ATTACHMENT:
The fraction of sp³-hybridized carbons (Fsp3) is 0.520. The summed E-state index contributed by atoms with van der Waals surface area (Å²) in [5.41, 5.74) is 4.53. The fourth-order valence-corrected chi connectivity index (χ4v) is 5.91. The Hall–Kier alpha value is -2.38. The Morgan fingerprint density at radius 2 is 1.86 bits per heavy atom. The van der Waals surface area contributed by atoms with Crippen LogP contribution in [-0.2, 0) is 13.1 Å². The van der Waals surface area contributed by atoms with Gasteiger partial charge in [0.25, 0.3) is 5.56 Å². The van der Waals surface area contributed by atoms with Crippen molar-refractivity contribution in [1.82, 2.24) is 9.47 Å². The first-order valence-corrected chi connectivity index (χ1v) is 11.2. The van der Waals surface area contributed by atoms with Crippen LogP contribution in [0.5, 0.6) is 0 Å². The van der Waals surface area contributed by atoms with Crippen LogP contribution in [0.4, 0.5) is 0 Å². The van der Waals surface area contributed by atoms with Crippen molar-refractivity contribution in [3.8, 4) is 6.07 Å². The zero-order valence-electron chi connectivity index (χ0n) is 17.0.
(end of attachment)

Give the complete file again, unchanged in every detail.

The fraction of sp³-hybridized carbons (Fsp3) is 0.520. The summed E-state index contributed by atoms with van der Waals surface area (Å²) in [5.41, 5.74) is 4.53. The fourth-order valence-corrected chi connectivity index (χ4v) is 5.91. The Hall–Kier alpha value is -2.38. The Morgan fingerprint density at radius 2 is 1.86 bits per heavy atom. The van der Waals surface area contributed by atoms with Crippen LogP contribution in [-0.2, 0) is 13.1 Å². The van der Waals surface area contributed by atoms with Gasteiger partial charge in [0.25, 0.3) is 5.56 Å². The van der Waals surface area contributed by atoms with Crippen molar-refractivity contribution in [1.82, 2.24) is 9.47 Å². The first-order valence-corrected chi connectivity index (χ1v) is 11.2. The van der Waals surface area contributed by atoms with Crippen LogP contribution in [0.5, 0.6) is 0 Å². The van der Waals surface area contributed by atoms with Crippen LogP contribution in [0.4, 0.5) is 0 Å². The van der Waals surface area contributed by atoms with Crippen molar-refractivity contribution in [3.8, 4) is 6.07 Å². The zero-order valence-electron chi connectivity index (χ0n) is 17.0.